Because of this flood of investor money, issuer and investment banker push for upfront fee income on projects, and and the need to locate and either fund or develop new projects with that money, distortions have been developing in the real estate markets around the country. We have seen similar movies in the past.
One of the reasons for the dramatic rise in investment property prices over the past few years has been a lower assumed “hurdle rate”, or “cap rate”, which REITs and others are assigning to new projects. This is being justified by lower interest rates, implying a need for a much lower rate of return on projects than in the past to satisfy investors. The short of it is this: lower interest rates driving lower cap rates has a dramatic impact on what price the investor/developer is willing to pay. If rates move back up, particularly if the move is sharp and sudden, the entire dynamic of many projects/developments can change virtually overnight.
If the economics of projects changes, what will it mean for new development? Developments currently under construction? Recall my piece from two months ago, “A Rental Glut? This is a seller’s market, not a Landlord’s Market”. Nobody believed it then. We are seeing it play out now.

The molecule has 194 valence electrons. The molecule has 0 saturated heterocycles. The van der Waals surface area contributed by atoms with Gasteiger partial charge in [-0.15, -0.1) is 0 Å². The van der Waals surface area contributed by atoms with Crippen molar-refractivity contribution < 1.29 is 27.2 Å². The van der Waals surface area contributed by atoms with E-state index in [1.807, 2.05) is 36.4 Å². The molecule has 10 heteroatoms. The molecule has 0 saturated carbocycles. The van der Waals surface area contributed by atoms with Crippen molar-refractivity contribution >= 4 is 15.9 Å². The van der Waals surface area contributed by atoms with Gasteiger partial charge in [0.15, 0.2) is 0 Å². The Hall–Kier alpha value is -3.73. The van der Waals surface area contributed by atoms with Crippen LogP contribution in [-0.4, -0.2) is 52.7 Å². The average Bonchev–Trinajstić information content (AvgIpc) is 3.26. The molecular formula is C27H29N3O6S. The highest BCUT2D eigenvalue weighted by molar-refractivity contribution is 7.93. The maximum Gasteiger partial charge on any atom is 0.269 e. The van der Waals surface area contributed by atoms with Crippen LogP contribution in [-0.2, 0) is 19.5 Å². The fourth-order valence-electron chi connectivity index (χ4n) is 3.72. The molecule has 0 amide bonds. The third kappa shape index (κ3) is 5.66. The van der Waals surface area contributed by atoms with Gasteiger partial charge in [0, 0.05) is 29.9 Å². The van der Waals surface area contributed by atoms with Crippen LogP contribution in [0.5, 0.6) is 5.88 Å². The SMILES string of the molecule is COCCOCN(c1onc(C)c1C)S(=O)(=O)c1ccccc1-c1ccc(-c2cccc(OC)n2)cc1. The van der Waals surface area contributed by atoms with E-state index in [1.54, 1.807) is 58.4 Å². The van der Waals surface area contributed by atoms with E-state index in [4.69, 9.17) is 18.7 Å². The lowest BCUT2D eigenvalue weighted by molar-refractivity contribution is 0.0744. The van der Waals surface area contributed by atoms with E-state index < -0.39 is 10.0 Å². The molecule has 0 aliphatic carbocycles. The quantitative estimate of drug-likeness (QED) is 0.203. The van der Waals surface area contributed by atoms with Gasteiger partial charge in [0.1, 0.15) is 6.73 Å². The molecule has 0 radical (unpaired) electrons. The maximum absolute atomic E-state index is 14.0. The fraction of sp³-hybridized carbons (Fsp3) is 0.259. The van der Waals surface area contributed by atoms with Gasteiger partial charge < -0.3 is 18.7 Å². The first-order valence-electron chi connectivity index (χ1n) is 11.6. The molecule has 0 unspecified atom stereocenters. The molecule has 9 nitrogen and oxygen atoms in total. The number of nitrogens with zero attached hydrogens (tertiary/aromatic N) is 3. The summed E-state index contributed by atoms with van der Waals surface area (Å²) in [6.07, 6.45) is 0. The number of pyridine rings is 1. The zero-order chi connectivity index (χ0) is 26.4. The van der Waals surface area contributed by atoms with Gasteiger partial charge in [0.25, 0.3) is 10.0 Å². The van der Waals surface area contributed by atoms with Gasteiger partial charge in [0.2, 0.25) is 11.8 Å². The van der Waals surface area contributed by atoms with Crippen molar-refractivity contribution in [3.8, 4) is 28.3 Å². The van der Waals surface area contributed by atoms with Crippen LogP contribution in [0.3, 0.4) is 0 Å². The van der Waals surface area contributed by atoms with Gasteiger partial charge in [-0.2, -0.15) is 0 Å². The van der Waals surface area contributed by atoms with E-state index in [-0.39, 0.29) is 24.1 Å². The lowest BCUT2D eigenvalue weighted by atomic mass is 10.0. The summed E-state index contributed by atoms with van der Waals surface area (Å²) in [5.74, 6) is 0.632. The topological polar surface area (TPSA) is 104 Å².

I will use the Reston Town Center as an example. Prices have been rising rapidly given a lack of homes and condos available for sale, combined with a strong buyer demand (much of that driven by very low interest rates). Meanwhile, rents have stopped rising, vacancies are developing, and the owner/landlords are having more difficulty renting individual units.
However, this is the tip of a potential iceberg. There is a major new rental hi-rise project on Reston Parkway at the Parc Reston site: under construction. The Avant in the middle of town is well under construction and scheduled for occupancy late in 2013. Vacant properties and the Spectrum project have a large “new rental housing” component to them. I fear these people are playing yesterday’s game, i.e., investor demand is for income-oriented projects, so therefore: build rental housing; allow the development in Reston to drive your project value up; provide adequate rental income for investors during the holding period; and convert to condominium ownership down the road as your “exit strategy”. All sounds logical, and things may work out that way. Or not.